West Hollywood City Council member John Heilman, an openly gay law professor at USC and Whittler Law School, is in Stockholm researching LGBT rights in Europe. He emailed some observations from the Stockholm Pride Parade and panels on transgender rights in Europe to LGBT POV editor Karen Ocamb.
From John Heilman:
The trans man who became pregnant, Thomas Beatie, opened Stockholm Pride. He spoke about his decision to go public after gossip started in his town about his pregnancy. Beatie was well received. In Sweden, the Christian Minister of Health requires trans members to remove reproductive organs in order to transition.
Military openly recruits at the Pride festival.
The Commissioner for Human Rights issued a report in June 2011 for the European Union on discrimination against LGBT people in Europe. Micah Grzynowicz, who worked on the report, talked about it at the Pride festival. He said he discussed the report with the Swedish Minister for the European Union, Birgitta Ohlsson. It's the first time such a report of this nature was done. It required cooperation between academics, NGO’s, human rights organizations in government and the United Nations program on refugees.
The report has 6 sections; three were discussed: 1) Assembly and association, 2) violence and asylum, and 3) legal recognition of trans people. The report is important but the recommendations are not valid. Thomas Hammemburg from Sweden was responsible for the report. Europe is divided on LGBT rights with lots of progress in Western Europe but with little progress in East. Report can be downloaded in English.
More from Heilman:
On Assembly and association – 12 out of 47 states have bans on LGBT pride festivals and gatherings. And even of those remaining, there has been violence associated with these events. The countries that ban Pride have a prohibition forbidding any promotion of homosexuality.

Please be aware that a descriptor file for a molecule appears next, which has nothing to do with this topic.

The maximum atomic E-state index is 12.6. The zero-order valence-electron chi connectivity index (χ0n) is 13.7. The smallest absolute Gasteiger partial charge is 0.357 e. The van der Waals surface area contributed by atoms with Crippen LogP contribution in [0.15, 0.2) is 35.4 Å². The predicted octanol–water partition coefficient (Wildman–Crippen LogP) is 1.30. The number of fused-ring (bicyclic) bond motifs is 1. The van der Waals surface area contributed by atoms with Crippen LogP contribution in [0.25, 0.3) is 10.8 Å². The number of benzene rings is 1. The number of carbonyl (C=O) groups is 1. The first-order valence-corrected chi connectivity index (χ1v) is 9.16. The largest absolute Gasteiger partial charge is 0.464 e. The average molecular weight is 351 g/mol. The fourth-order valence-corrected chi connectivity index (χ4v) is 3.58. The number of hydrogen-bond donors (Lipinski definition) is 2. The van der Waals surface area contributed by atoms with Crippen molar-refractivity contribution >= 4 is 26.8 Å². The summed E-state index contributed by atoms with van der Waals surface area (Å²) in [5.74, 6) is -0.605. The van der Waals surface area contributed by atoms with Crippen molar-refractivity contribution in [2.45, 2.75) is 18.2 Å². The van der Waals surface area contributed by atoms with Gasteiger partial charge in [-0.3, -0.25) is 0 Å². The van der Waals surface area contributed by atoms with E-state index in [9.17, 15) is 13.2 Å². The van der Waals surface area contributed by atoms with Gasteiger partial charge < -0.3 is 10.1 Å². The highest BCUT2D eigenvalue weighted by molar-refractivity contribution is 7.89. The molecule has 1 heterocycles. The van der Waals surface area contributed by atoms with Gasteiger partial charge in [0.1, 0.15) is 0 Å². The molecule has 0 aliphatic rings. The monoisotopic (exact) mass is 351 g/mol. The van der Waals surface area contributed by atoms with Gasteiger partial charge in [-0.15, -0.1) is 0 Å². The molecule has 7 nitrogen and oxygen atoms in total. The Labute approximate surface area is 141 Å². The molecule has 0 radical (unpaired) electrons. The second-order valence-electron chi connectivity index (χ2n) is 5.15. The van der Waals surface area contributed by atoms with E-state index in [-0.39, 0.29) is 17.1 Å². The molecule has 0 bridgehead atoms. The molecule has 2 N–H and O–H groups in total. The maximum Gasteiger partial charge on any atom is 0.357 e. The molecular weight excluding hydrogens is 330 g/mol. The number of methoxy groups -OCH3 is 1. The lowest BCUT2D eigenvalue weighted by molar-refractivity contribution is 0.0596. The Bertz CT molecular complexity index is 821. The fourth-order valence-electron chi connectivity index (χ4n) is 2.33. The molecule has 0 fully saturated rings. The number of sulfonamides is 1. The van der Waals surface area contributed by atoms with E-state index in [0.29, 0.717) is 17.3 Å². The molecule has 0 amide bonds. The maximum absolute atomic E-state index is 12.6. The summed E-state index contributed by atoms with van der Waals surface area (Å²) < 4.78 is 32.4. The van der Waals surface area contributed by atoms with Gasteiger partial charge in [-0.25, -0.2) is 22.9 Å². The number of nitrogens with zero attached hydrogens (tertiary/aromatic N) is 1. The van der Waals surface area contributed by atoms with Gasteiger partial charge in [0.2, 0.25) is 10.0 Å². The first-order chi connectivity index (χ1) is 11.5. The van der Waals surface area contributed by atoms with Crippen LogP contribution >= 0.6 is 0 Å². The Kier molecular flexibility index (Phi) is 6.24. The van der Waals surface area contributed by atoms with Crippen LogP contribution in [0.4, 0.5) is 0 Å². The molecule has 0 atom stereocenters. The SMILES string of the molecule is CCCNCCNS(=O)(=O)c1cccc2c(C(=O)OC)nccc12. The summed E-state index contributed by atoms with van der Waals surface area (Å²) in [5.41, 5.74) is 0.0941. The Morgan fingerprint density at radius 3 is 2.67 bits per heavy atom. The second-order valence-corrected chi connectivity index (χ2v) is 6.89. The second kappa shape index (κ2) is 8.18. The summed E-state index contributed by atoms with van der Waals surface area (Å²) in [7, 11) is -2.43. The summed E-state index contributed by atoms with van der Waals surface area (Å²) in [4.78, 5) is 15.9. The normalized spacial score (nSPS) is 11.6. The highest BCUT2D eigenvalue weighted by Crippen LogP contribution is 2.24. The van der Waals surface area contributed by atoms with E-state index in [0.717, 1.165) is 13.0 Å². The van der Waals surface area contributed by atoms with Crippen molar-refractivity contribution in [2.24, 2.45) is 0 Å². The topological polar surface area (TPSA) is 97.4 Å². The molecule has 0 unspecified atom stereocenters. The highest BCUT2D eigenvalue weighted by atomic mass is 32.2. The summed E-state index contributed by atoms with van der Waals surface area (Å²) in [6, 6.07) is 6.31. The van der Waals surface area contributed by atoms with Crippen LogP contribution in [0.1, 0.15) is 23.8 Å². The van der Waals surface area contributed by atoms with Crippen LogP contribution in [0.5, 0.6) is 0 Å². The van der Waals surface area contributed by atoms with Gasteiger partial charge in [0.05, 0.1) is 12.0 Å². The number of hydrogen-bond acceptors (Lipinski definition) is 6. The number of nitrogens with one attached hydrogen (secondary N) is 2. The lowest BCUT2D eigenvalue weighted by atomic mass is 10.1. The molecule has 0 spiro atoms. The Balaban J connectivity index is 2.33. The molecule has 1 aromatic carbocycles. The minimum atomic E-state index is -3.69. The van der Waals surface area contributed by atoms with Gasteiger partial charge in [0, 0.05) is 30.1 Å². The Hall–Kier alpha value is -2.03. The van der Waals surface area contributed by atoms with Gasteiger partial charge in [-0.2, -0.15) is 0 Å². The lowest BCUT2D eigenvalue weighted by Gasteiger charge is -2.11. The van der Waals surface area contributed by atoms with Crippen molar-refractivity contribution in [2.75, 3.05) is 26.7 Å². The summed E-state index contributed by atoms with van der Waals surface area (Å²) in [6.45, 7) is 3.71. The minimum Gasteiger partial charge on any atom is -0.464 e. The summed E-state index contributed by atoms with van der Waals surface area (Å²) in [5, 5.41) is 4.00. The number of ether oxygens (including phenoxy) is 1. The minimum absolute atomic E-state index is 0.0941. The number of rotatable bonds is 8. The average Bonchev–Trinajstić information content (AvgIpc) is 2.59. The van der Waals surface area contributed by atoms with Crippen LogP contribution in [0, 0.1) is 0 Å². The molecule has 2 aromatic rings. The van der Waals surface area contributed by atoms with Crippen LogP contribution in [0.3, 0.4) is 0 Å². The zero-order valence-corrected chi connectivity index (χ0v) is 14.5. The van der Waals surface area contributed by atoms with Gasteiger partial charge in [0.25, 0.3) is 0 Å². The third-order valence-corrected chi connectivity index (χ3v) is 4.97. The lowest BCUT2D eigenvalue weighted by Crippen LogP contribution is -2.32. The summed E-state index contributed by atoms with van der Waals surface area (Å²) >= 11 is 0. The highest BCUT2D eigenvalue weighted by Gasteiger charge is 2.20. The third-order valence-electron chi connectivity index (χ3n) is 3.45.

Recommendations from report:
1. Respect right of freedom of assembly of LGBT persons to ensure peaceful pride and other public events
2. Provide protection to participants of peaceful Pride and other LGBT gatherings.
3. Respect right of freedom of expression.
Next section was on violence. Three major issues: underreporting of violence and harassment against LGBT people. Some is based on lack of law enforcement training. In some countries, there are no nationwide hate crime laws, especially in Eastern Europe. Only two countries have protections for trans people in discrimination laws.
Some countries provide asylum for people who are faced with violence based on LGBT status. LGBT refugees may be discriminated against.
Recommendations: improving immigration education and improving safety at refugee centers.
The last topic was on trans rights and gender recognition. Trans rights are mainstreamed throughout report. 24 out of 47 states do not have any law at all; 13 of the 24 are case by case; 29 countries have sterilization requirements. If you have gender reassignment you are required to be sterilized; 4 countries do not require this. Some require you to be unmarried to have gender reassignment. Rights for transgender people are not so neatly divided into West vs Eastern Europe. There are some issues with name changes and diplomas. But there is a Big issue with access to health care for trans people, as well as issues about who bears the cost of gender reassignment surgery.
(Cross-posted at LGBT POV)